A none-too-popular (nor good) radio singer, Rita Wilson is murdered while singing on the air in a radio studio. Radio page boy, Frankie Ryan, and his janitor pal, Jeff, solve the mystery ... See full summary »
A none-too-popular (nor good) radio singer, Rita Wilson is murdered while singing on the air in a radio studio. Radio page boy, Frankie Ryan, and his janitor pal, Jeff, solve the mystery for the none-too-sharp police. Written by
Les Adams <email@example.com>
From Hollywood's B-movie factory, with an A-movie song, "By the Looks of Things"
Up in the Air, a quickie 1940 B movie cranked out on a tight budget and on an even tighter shooting schedule, is worth viewing at least once. It's representative of all those cheap bread-and-butter movies the studios churned out designed to fill the lower bill of America's movie houses. If you don't have some familiarity with these films you just won't understand what a lot of Hollywood was about before and, to a degree, right after WWII. For every Clark Gable, Rita Hayworth and John Ford, there were thousands of journeymen, men and women, directing, writing, acting in and making possible all these movies. The movie, only 61 minutes long, is a comedy murder mystery which was a popular staple back then. This time the formula also calls for songs. There are three original ones and, like the movie, they're not bad. It stars a long forgotten actor named Frankie Darrow, who was big stuff in the B movie business back in the mid-Thirties through the mid-Forties. Darrow was a small, lean guy who got his start as a child actor. His big years were spent playing jockeys and high school students. At 5' 3" and when tastes changed right after WWII, Darrow was quickly left behind after he returned from the Navy. By 1950, when he was 33, he was only getting bit parts. He and a partner finally bought a bar in Hollywood, a bad move. Darrow became a serious alcoholic, but at least a relatively good-natured one. Except for occasional movie and television bits, he was washed up. If you admire Robby the Robot in Forbidden Planet, Darrow was one of two men hired to take turns being inside Robby to make him move. That's show biz, kids.
One other interesting thing to note. This is one of seven films Darrow made between 1939 and 1941 in which he always plays a young man named Frankie and always partners with a buddy named Jeff. The two invariably get mixed up in mystery, with Frankie determined to solve the crime and Jeff reluctantly backing him up. The interesting thing is that Jeff in these seven movies always is played by Mantan Moreland. Although Moreland does his trademark eye-popping, it's not as exaggerated as it usually was. There's almost none of the foot- shuffling and chitlin dialect that Hollywood made its black actors use. Except for one, thankfully brief (but funny) comedy routine Darrow and Moreland do as Rastus and Mose with Darrow in blackface (but which Moreland dominates), the Jeff character is, for Hollywood of the period, unusually color blind.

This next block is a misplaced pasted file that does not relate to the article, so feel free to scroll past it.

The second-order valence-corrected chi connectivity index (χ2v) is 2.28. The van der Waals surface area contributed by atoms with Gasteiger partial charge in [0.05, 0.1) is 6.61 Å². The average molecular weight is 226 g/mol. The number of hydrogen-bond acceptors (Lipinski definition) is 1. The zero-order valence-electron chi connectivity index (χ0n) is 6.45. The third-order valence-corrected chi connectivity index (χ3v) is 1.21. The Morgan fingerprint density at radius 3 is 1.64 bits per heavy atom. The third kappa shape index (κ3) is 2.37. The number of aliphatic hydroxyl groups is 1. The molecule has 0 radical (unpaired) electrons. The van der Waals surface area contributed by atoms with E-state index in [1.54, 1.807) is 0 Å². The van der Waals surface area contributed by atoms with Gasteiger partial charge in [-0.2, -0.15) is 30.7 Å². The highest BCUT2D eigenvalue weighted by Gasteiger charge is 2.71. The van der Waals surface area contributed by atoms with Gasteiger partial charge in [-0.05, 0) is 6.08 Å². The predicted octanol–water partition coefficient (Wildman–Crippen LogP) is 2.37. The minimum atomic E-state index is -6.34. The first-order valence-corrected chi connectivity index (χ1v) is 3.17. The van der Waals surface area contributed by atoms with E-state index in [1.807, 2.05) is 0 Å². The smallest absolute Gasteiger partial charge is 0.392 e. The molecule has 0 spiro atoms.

With Up in the Air, Darrow plays Frankie Ryan, an energetic and confident young man employed as a page at Amalgamated Broadcasting Company. His ambition is to snag a comedy spot on one of its radio shows. He meets Anne Mason (Marjorie Reynolds), newly hired as a lobby greeter who wants to be a singer. Wouldn't you know it, Rita Wilson, the snooty and well-known singer on one of Amalgamated's top shows, takes a bullet in the heart during a rehearsal. Frankie is determined to find the killer, promote Anne into the singing slot, and at least get a comedy try-out chance with Jeff in front of the producers. Frankie is the kind of inexhaustibly active fellow who always snaps his fingers when he gets an idea, then charges out of the room, or down the hall, or up the stairs, or through a doorway. Eventually, sometimes with the help of the police and sometimes not, Frankie, with Jeff close behind, makes the killer come forth. There are no great surprises. The acting is competent and the movie moves quickly through its 61 minutes. Up in the Air isn't a waste of time exactly, but it helps if you do a little reading about Darrow and Hollywood's B-movie factories.
About those three songs. Unlike the movie, they're worth experiencing more than once. "Doin' the Congo," written by Edward Kay, Lew Porter and Johnny Lange, is a very nice Latin rhythm number. "Somehow or Other" and "By the Looks of Things," written by Kay and Harry Tobias, are light swing numbers. "By the Looks of Things," especially, is a song that is much better than it needed to be. Marjorie Reynolds sings all three.
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